The question I have is why did the TMO interfere in one of these but not the other. It was a different TMO, but I would have thought they all at least had the same protocols to follow.
Reds C-: The Reds didn’t really play that badly. There were some defensive lapses and a few poor options in kicking at times, but they nearly did enough to win. I won’t say they could have if not for the missed kicks, because they could also have won if their defence had been stronger or if they had not given away kickable penalties. On paper this looked to be a game the Waratahs should have won in a canter, but the young Reds team is really looking dangerous.
Rebels D: The Rebels were close at times, but after half time they never really looked like they would win. A give away for me is when Genia gets desperate and starts running himself or taking quick taps from penalties. It almost feels as though he thinks he needs to take control himself. In the past that has worked, but teams are wise to it now and are all over him. Once again the Rebels had the majority of possession (62%) and territory (64%) but yet again failed to take advantage of it.
Waratahs B-: It was far from a complete performance from the Waratahs, but they did enough to win. I have said before that their backs look best when they are in open play, lots of runners and offloading. Once the defence tightened up, they struggled slightly. I don’t think the gap between the Waratahs and Reds was that great, which is why I haven’t marked them higher.
Well now, it’s getting to the pointy end of the season and it looks as though our Wallabies are definitely putting in the minutes. It is going to be very interesting to see not only who is required to have a rest week in the coming weeks, but when the teams chose to take them.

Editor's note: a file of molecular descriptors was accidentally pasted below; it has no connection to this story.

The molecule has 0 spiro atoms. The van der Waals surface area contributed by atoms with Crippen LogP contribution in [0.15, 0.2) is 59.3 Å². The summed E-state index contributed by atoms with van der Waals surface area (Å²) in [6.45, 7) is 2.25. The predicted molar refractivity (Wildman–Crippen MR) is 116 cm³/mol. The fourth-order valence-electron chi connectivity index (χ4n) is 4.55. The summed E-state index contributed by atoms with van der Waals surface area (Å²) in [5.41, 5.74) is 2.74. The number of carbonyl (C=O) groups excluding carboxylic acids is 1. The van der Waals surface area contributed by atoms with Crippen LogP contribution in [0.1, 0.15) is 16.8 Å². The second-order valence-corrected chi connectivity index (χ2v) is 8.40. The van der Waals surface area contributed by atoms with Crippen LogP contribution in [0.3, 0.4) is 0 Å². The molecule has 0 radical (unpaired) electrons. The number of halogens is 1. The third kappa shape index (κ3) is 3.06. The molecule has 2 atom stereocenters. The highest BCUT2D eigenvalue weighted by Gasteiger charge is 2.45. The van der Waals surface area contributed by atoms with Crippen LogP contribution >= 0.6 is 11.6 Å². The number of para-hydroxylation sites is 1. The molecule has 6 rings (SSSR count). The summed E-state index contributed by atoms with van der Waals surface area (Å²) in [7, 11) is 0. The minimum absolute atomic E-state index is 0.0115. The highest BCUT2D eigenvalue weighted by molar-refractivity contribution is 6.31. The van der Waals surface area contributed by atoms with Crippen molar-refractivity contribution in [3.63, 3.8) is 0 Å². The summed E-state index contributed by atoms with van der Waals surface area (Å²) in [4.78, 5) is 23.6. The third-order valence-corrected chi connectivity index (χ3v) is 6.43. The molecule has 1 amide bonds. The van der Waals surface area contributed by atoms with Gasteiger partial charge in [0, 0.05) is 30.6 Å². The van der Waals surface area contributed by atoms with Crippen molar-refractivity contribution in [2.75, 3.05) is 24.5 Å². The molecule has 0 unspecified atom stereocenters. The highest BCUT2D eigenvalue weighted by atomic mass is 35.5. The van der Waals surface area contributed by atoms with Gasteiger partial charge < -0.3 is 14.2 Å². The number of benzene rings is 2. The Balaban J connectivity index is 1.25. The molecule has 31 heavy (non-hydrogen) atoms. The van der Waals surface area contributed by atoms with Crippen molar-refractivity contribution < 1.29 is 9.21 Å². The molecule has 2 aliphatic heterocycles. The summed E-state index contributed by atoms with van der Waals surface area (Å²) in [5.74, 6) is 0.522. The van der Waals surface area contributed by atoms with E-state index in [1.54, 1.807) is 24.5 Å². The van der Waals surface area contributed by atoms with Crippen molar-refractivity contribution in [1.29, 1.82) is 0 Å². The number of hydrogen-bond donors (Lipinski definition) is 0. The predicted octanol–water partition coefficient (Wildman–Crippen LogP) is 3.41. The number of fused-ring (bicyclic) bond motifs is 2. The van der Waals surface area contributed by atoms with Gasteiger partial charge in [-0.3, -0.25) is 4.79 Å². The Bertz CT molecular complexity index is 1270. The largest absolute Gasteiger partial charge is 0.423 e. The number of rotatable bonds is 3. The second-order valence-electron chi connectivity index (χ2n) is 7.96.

Who still needs to have a week off? Kerevi is the obvious one. He has played all bar 15 minutes of the season. The problem is, he is such a crucial player for the Reds, and with every game basically being a must win from here on in (and all of their matches are quite winnable for them), when does Thorne rest him? Banks and Powell for the Brumbies haven’t had a week off, and because the guidelines around who needs to be rested are as clear as mud, does anyone know if they are required to be? Perhaps now that Folau is seemingly out of the picture, Banks has a bigger shot at making it than he did at the start of the season, but assuming teams plan out when rest weeks will be well in advance, should RA tell the Brumbies more than half way through the season that they need to rest him? As for Powell, is he high enough up in the pecking order? I doubt it.
Simmons and Kepu are both still required to have a week off, but like the Reds dilemma, when will that be? Gordon is in the same situation as Powell, not rested but unlikely to be required to.
As you can see by the combined minutes graph, there are a lot of players playing near full matches each week. The maximum minutes possible to play so far this season is 960. For those who have sat out a game it is 880. Kerevi (no rest) is currently sitting on 945, Banks on 916 and Simmons on 898. Then there are Hooper and Kuridrani who have played the maximum minutes possible given they have sat a week out, 880. Foley is close behind on 870 and Rodda on 861. The interesting thing to me is that there are three forwards listed there. Considering Hooper is pretty much assured to be starting all Wallabies matches, that is still going to be a heck of a lot of minutes he is racking up, especially given how much he throws himself into the game.